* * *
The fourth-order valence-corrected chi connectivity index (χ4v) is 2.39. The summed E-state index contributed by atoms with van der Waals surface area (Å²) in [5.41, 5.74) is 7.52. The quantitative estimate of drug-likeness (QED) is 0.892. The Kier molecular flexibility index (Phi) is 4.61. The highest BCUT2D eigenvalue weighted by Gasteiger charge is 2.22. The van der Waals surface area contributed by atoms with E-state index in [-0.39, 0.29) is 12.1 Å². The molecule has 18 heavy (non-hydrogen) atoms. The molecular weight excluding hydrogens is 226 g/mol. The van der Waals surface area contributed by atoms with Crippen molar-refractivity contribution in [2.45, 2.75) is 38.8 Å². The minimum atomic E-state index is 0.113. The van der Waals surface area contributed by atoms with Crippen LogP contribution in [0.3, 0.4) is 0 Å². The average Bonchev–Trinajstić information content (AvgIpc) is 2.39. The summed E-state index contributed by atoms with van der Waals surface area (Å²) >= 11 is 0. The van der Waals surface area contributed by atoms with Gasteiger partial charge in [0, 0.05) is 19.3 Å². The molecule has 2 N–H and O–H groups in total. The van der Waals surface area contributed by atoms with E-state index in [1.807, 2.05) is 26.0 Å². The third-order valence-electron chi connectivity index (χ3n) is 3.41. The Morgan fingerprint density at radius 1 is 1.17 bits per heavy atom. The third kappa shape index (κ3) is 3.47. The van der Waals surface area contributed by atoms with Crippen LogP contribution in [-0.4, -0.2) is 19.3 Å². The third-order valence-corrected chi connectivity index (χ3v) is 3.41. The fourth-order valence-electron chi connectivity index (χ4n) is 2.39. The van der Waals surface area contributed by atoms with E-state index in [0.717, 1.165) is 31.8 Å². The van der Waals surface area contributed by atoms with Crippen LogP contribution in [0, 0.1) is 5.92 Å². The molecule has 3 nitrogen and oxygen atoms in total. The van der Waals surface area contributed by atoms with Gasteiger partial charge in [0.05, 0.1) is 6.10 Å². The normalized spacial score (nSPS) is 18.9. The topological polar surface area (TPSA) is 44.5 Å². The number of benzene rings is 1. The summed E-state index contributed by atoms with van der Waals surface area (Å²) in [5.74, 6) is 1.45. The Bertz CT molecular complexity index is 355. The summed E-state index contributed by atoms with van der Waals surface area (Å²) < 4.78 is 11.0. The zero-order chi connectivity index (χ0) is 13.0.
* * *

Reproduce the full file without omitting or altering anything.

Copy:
The fourth-order valence-corrected chi connectivity index (χ4v) is 2.39. The summed E-state index contributed by atoms with van der Waals surface area (Å²) in [5.41, 5.74) is 7.52. The quantitative estimate of drug-likeness (QED) is 0.892. The Kier molecular flexibility index (Phi) is 4.61. The highest BCUT2D eigenvalue weighted by Gasteiger charge is 2.22. The van der Waals surface area contributed by atoms with E-state index in [-0.39, 0.29) is 12.1 Å². The molecule has 18 heavy (non-hydrogen) atoms. The molecular weight excluding hydrogens is 226 g/mol. The van der Waals surface area contributed by atoms with Crippen molar-refractivity contribution in [2.45, 2.75) is 38.8 Å². The minimum atomic E-state index is 0.113. The van der Waals surface area contributed by atoms with Crippen LogP contribution in [0.3, 0.4) is 0 Å². The average Bonchev–Trinajstić information content (AvgIpc) is 2.39. The summed E-state index contributed by atoms with van der Waals surface area (Å²) >= 11 is 0. The van der Waals surface area contributed by atoms with Gasteiger partial charge in [0, 0.05) is 19.3 Å². The molecule has 2 N–H and O–H groups in total. The van der Waals surface area contributed by atoms with E-state index in [1.807, 2.05) is 26.0 Å². The third-order valence-electron chi connectivity index (χ3n) is 3.41. The Morgan fingerprint density at radius 1 is 1.17 bits per heavy atom. The third kappa shape index (κ3) is 3.47. The van der Waals surface area contributed by atoms with Crippen LogP contribution in [-0.4, -0.2) is 19.3 Å². The third-order valence-corrected chi connectivity index (χ3v) is 3.41. The fourth-order valence-electron chi connectivity index (χ4n) is 2.39. The van der Waals surface area contributed by atoms with E-state index in [0.717, 1.165) is 31.8 Å². The van der Waals surface area contributed by atoms with Crippen LogP contribution in [0, 0.1) is 5.92 Å². The molecule has 3 nitrogen and oxygen atoms in total. The van der Waals surface area contributed by atoms with Gasteiger partial charge in [0.05, 0.1) is 6.10 Å². The normalized spacial score (nSPS) is 18.9. The topological polar surface area (TPSA) is 44.5 Å². The number of benzene rings is 1. The summed E-state index contributed by atoms with van der Waals surface area (Å²) in [5.74, 6) is 1.45. The Bertz CT molecular complexity index is 355. The summed E-state index contributed by atoms with van der Waals surface area (Å²) < 4.78 is 11.0. The zero-order chi connectivity index (χ0) is 13.0.